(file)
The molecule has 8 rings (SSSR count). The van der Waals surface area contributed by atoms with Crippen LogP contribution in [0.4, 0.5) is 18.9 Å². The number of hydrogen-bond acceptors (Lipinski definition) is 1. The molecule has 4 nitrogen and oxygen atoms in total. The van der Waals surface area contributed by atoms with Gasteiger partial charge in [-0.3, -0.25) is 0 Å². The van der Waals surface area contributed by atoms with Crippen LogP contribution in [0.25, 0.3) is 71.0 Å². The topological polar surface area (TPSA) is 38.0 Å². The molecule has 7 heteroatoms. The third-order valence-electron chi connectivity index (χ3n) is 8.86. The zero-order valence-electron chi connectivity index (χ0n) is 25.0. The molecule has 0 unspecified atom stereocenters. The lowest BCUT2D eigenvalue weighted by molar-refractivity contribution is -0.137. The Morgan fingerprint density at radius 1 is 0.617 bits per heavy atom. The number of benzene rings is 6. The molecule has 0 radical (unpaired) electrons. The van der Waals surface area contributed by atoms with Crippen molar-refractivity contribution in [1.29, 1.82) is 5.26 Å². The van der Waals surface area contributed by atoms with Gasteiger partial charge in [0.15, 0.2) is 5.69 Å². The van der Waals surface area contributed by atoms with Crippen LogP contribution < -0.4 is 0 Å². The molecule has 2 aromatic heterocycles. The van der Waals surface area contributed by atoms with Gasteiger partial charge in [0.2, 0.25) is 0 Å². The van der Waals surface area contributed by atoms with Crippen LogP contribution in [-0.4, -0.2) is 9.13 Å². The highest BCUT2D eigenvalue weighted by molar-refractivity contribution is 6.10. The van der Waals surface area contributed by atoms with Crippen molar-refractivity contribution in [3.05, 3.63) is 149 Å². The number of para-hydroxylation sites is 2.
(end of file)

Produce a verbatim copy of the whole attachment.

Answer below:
The molecule has 8 rings (SSSR count). The van der Waals surface area contributed by atoms with Crippen LogP contribution in [0.4, 0.5) is 18.9 Å². The number of hydrogen-bond acceptors (Lipinski definition) is 1. The molecule has 4 nitrogen and oxygen atoms in total. The van der Waals surface area contributed by atoms with Gasteiger partial charge in [-0.3, -0.25) is 0 Å². The van der Waals surface area contributed by atoms with Crippen LogP contribution in [0.25, 0.3) is 71.0 Å². The topological polar surface area (TPSA) is 38.0 Å². The molecule has 7 heteroatoms. The third-order valence-electron chi connectivity index (χ3n) is 8.86. The zero-order valence-electron chi connectivity index (χ0n) is 25.0. The molecule has 0 unspecified atom stereocenters. The lowest BCUT2D eigenvalue weighted by molar-refractivity contribution is -0.137. The Morgan fingerprint density at radius 1 is 0.617 bits per heavy atom. The number of benzene rings is 6. The molecule has 0 radical (unpaired) electrons. The van der Waals surface area contributed by atoms with Crippen molar-refractivity contribution in [1.29, 1.82) is 5.26 Å². The van der Waals surface area contributed by atoms with Gasteiger partial charge in [0.15, 0.2) is 5.69 Å². The van der Waals surface area contributed by atoms with Crippen LogP contribution < -0.4 is 0 Å². The molecule has 2 aromatic heterocycles. The van der Waals surface area contributed by atoms with Gasteiger partial charge in [0.2, 0.25) is 0 Å². The van der Waals surface area contributed by atoms with Crippen LogP contribution in [-0.4, -0.2) is 9.13 Å². The highest BCUT2D eigenvalue weighted by molar-refractivity contribution is 6.10. The van der Waals surface area contributed by atoms with Crippen molar-refractivity contribution in [3.05, 3.63) is 149 Å². The number of para-hydroxylation sites is 2.